While there is no perfect, we are always being perfected. Settle in and enjoy the journey of parenthood – the Bible says children are our inheritance. Our responsibility to our children is our primary ministry above any other endeavor. Seek His plan for you and your kids and do not be discouraged or moved by those who might question or judge your decisions for your family. And, be diligent in your pursuit of that which He has put before you. There is no greater challenge, or reward, than the honor of raising up the next generation.

Many blessings on your journey.

Train up your children in the way that they should go and when they grow old, they will not depart from it. – Proverbs 22:6

buying the lies.

I recently posted on my Facebook page about the challenges of raising kids up in our culture. It is something so heavy on my heart that I literally wept over the brokenness, and was compelled to stop what I was doing in order to sit my 8 and 12 year old children down for a heart to heart.

Someone I have known for many years decided to call me out, on my page, for “pretending” to care about the issue because of my spouse’s political point of view. Not mine, his. When I kindly responded that I would not choose to politicize that which hurts hearts on all sides of the issue, the barrage continued. After deleting the thread which was originally intended to be uplifting and encouraging to fellow parents, the dialogue continued via private message.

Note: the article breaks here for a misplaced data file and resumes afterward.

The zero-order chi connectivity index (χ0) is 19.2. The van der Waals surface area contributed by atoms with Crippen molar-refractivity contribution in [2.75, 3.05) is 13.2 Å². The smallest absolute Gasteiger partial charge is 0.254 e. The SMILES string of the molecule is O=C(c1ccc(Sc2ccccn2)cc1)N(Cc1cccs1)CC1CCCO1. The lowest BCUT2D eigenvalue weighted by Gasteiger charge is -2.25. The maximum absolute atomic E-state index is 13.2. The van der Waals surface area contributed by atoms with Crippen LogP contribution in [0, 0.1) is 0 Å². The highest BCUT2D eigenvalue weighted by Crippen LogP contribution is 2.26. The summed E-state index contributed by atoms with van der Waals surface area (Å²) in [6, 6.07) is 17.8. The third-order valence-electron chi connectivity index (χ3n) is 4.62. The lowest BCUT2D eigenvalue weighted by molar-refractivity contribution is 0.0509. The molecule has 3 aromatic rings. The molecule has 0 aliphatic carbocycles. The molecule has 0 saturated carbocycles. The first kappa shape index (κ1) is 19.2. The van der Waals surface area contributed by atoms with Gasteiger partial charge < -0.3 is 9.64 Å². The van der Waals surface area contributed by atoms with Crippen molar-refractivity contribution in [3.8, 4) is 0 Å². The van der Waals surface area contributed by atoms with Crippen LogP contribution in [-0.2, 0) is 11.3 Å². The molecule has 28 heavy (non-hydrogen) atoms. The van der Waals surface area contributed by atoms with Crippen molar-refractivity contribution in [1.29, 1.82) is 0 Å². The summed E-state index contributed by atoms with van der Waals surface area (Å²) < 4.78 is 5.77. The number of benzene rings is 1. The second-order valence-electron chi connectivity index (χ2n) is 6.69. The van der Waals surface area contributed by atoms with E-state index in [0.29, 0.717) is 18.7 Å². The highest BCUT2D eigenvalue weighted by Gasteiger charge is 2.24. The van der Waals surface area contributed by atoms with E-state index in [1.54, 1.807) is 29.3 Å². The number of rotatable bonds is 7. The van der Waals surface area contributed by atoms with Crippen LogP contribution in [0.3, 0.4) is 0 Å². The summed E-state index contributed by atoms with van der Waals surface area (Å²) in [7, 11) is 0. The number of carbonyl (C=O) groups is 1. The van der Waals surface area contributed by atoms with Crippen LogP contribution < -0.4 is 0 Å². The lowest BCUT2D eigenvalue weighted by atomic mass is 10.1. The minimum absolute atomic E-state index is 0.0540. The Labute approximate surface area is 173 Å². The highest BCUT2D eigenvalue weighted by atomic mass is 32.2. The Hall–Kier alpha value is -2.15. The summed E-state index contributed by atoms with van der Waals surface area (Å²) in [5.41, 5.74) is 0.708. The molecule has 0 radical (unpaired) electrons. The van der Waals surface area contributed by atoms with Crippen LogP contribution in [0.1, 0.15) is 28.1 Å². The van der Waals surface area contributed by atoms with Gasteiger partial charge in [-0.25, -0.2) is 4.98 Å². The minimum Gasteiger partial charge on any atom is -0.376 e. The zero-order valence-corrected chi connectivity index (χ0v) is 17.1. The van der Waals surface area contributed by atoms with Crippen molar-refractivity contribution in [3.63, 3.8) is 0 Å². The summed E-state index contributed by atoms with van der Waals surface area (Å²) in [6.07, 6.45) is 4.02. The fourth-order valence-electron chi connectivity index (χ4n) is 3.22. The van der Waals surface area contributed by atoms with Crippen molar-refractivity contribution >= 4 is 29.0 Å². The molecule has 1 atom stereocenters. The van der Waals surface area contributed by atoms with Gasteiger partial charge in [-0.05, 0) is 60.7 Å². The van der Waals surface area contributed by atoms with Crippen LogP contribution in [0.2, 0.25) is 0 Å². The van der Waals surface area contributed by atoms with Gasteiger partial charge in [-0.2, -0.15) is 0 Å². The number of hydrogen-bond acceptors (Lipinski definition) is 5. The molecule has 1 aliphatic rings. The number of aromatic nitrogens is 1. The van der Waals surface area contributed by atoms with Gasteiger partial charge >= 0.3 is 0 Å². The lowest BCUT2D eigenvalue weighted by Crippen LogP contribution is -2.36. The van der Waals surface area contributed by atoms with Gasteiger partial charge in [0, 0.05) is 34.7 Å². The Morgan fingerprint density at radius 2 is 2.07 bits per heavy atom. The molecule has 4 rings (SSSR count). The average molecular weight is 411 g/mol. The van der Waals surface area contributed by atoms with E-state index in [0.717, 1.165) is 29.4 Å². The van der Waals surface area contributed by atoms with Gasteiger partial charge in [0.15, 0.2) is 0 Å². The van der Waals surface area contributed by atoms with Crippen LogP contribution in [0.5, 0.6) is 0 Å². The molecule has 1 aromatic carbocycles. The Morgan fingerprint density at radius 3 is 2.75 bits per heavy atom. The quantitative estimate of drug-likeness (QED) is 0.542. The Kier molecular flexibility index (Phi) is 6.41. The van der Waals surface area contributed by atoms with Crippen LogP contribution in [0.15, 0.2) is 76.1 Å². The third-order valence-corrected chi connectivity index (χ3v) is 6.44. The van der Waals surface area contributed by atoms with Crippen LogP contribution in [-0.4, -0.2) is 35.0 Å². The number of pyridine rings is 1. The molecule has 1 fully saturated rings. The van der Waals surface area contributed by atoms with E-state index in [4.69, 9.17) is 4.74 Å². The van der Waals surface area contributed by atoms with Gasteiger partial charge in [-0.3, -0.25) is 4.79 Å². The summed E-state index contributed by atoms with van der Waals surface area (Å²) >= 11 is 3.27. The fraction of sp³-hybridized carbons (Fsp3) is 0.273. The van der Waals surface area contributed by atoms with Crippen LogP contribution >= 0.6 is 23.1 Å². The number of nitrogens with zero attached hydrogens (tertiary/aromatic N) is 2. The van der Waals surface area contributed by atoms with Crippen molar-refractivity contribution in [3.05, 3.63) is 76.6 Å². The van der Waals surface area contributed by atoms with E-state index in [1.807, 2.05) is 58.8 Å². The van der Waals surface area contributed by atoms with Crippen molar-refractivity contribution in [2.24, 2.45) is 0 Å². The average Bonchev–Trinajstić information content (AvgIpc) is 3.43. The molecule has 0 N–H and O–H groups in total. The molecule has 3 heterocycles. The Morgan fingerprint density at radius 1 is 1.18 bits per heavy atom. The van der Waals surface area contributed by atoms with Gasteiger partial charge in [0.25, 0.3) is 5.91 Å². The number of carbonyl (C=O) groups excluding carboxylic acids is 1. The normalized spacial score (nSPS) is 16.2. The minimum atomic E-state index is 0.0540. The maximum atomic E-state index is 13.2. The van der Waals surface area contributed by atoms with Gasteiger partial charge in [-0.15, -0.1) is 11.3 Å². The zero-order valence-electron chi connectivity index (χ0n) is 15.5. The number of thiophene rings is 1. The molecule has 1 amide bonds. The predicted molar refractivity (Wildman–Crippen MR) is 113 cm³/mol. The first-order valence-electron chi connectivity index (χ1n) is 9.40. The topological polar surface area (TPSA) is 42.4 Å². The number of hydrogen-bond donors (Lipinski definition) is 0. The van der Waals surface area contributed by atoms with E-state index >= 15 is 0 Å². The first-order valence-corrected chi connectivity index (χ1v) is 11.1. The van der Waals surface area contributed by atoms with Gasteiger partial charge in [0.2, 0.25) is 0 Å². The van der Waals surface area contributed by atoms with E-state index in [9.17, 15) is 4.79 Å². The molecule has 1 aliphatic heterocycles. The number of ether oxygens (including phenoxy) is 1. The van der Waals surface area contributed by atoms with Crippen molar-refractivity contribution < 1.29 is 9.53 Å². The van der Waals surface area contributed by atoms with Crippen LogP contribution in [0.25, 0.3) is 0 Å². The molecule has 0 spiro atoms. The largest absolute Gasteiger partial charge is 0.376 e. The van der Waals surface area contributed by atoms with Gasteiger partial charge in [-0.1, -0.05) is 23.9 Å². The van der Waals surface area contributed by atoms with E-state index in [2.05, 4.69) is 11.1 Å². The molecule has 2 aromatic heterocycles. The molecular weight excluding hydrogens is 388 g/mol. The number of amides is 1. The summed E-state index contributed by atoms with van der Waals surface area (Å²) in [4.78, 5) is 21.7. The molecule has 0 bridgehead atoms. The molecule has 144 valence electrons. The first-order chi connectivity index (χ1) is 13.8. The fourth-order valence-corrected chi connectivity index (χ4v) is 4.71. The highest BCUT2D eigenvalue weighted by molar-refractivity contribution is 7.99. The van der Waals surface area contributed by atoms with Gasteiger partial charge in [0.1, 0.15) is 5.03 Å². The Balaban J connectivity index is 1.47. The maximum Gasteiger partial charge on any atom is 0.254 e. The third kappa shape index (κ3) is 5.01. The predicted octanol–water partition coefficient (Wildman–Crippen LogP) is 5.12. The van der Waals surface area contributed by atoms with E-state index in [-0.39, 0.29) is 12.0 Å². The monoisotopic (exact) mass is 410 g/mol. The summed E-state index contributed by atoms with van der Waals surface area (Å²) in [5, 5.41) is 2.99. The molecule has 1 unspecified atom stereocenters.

Subsequently, she decided she cannot remain friends with someone who walks in such perceived hypocrisy.

The most challenging part, and my main point in sharing, is that twice I offered that some of my political views differ from my husband’s and that if she would like to ask me how I personally feel, I would be more than happy to have some dialogue. Honestly, were she to have respected me enough to ask, we may have even discovered being on the exact same page.

Unfortunately, our culture does not believe in asking questions. At least not heart questions.

Thanks to our penchant for us-vs-them absolutes, drama-ridden relationships, and thirst for hate-fostered reality shows, we now have two generations of humans who somehow find more value in dissent and accusation;  elevating our own points of view above all else…

Above one another. Above mutual respect. Above authentic dialogue, critical thought and, (gasp!), even common courtesy. Obliterated by a thick layer of self righteousness is the ever-dimming light of humanity. Veiled under the quise of free speech, we have now come to the overarching belief that we are each our own god, and our personal beliefs are not only truth, but gospel. Any disagreement, or even curious questioning, is grounds for vile retribution.

And, we’ve bought the lie that to disagree or be different means there can be no common ground.

I’ll be honest, the truth that someone believes these untruths about me does sting. I won’t lie. And yet more and more I am learning the deep value of relationship with the remnant of people who still believe in grace over all, possess a deep faith in God and humanity, and choose life over vile words of condemnation and death. At the end, all we have is one another.

Love well.

matt. lauer.